Chronic obstructive pulmonary disease (COPD) represents a huge epidemiological burden and is associated with a high incidence of morbidity and mortality. The disease is characterized by chronic inflammation and bacterial colonization. Chronic bacterial colonization leads to chronic inflammation and epithelial damage that in turn may increase bacterial colonization and predispose to acute bacterial infection. Acute exacerbations are a major cause of hospitalization and lead to a deterioration in pulmonary function. Antibiotic treatment of acute bacterial exacerbations is a cornerstone of medical treatment. Conversely, the role of antibiotic prophylaxis in COPD in the stable state is controversial. From a theoretical point of view, antibiotic prophylaxis is intriguing as it could break the vicious circle between chronic bacterial colonization, inflammation and epithelial damage; however, evidence is scarce. This paper reviews the literature and focuses on the most recent data shedding light on this fascinating dilemma.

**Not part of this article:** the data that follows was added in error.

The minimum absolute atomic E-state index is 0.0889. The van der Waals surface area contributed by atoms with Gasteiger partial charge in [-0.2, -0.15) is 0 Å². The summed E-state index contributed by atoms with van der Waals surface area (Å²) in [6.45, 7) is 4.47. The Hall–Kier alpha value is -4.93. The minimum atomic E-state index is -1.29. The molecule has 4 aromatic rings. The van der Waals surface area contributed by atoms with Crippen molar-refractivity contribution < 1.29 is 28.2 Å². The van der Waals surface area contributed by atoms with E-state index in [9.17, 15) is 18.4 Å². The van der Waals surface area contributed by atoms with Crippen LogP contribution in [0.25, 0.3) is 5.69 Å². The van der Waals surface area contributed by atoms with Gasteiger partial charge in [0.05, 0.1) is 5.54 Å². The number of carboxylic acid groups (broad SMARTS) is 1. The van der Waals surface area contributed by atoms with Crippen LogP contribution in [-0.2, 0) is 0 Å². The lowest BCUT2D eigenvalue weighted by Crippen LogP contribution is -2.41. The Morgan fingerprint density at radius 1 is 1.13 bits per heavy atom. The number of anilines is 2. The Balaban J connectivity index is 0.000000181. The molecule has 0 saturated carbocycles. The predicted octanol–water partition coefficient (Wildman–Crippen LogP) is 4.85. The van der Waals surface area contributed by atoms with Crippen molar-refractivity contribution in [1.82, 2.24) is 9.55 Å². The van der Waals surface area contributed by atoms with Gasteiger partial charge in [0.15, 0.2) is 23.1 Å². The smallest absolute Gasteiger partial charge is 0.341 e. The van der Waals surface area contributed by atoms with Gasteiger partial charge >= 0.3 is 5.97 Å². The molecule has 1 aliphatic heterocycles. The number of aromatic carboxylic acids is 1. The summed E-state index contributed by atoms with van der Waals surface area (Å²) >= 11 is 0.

- Antibiotic prophylaxis
- Chronic bronchitis
- Chronic obstructive bronchopulmonary disease
ASJC Scopus subject areas
- Pharmacology (medical)
- Pulmonary and Respiratory Medicine